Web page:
I do have a reason to consider its legitimacy open to doubt. Compare how much vanilla beans must be used to meet the minimum standard in the US for strength with the current price of vanilla beans and the math just doesn't compute. There is a major worldwide crunch on vanilla.

    Vanilla extract must use 13.5 ounces of beans per gallon, which would be 4.375 ounces per 16 oz.

    If legitimate, then they went through 4.375 ounces of beans to sell the result retail for $35.

    The retail value of that much Grade B beans is about $90.

    Why would anyone take material that can be retailed for $90, process it, and then retail for $35?

    Of course maybe it's not Grade B, perhaps its fragments or sweepings or who knows what but the price does not look right for how expensive the natural product is now.

    It is SO easy to "extend" vanilla.

    If it works for your cooking, great, no issues there, it's just that it may not be reasonable to consider it a legit alternate to perfumery grade material if evaporated down, even if that process lost nothing.

    Isn't it a potential red flag that there's such a difference that you perceive between the Costco and the Penzey's, beyond the strength difference?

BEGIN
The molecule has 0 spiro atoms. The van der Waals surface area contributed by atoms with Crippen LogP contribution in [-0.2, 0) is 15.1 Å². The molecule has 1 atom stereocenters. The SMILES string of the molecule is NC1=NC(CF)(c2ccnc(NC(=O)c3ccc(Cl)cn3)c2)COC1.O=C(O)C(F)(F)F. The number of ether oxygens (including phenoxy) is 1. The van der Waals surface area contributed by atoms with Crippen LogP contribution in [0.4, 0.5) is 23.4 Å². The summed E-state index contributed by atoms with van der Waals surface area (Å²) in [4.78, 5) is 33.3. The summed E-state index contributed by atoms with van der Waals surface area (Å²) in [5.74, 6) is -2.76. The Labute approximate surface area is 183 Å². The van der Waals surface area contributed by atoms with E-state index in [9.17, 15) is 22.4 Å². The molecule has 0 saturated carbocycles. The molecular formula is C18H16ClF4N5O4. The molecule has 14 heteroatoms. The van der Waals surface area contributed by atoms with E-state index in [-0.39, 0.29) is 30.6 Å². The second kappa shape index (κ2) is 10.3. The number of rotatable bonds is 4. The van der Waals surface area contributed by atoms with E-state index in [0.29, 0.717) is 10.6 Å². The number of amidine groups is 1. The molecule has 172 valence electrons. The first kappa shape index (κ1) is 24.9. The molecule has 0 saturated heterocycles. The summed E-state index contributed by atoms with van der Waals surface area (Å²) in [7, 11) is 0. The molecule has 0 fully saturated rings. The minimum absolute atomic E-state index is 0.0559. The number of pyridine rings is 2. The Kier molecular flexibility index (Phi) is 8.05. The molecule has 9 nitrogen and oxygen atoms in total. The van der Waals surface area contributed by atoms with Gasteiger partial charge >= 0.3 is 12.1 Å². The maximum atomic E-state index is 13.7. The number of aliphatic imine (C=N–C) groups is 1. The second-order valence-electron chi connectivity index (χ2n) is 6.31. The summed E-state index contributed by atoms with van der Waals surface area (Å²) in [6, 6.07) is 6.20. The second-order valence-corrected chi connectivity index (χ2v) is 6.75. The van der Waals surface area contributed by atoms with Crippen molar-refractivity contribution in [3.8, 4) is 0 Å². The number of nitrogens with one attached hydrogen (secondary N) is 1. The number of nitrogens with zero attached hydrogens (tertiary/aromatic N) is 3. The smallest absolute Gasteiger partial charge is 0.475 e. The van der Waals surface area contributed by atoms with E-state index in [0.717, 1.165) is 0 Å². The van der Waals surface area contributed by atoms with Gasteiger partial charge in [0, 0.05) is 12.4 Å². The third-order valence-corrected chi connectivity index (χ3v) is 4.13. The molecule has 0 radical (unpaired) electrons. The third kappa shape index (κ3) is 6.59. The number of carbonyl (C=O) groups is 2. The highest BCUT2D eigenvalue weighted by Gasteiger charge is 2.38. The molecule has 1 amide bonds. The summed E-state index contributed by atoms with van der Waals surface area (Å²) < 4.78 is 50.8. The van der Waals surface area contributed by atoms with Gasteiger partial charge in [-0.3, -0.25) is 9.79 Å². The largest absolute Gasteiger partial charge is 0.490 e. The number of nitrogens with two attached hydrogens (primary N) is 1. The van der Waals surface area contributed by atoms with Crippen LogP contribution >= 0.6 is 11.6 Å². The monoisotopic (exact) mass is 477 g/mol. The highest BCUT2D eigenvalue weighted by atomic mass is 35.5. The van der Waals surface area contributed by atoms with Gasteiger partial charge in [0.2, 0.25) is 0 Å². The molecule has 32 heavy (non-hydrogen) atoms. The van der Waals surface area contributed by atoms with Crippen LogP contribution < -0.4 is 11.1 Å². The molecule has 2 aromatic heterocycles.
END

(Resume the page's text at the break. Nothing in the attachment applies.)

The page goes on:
9. #9

    Default Re: Vanilla thought experiment

    It's tougher to compare Costco prices since 1) you're pretty much always "buying bulk" and therefore getting some amount of discount baked into the price, and 2) the annual membership fee muddies the water since it gives them more wiggle room in pricing. The Penzey's product is better for sure, but to loop this back around with an analogy, Penzeys : Costco : all other retail vanilla extract is like Eden : Liberty : grocery store "EOs". ;p

  10. #10

    Default Re: Vanilla thought experiment

    Thanks everyone for the interesting replies - I just signed up here, and it's clear one could learn a lot here

    I'll be the first to admit, I'm a total perfumery newbie. So my question is probably not the best or the best way to ask (about organic chemistry). Thus, many of the replies have jumped right to answering other/different/better questions. No worries, of course, it's all quite informative.

    Some non-thought experiment sharing:
    I would never actually try to conduct this thought experiment. So far, I've tried some vanilla fragrances that all fell short of what I'm looking for - and some are super yucky (technically speaking...) I recently bought a bottle of "Vanilla Botanical Extract" from Plant Therapy, which is produced from a proprietary "hydro-alcohol distillation":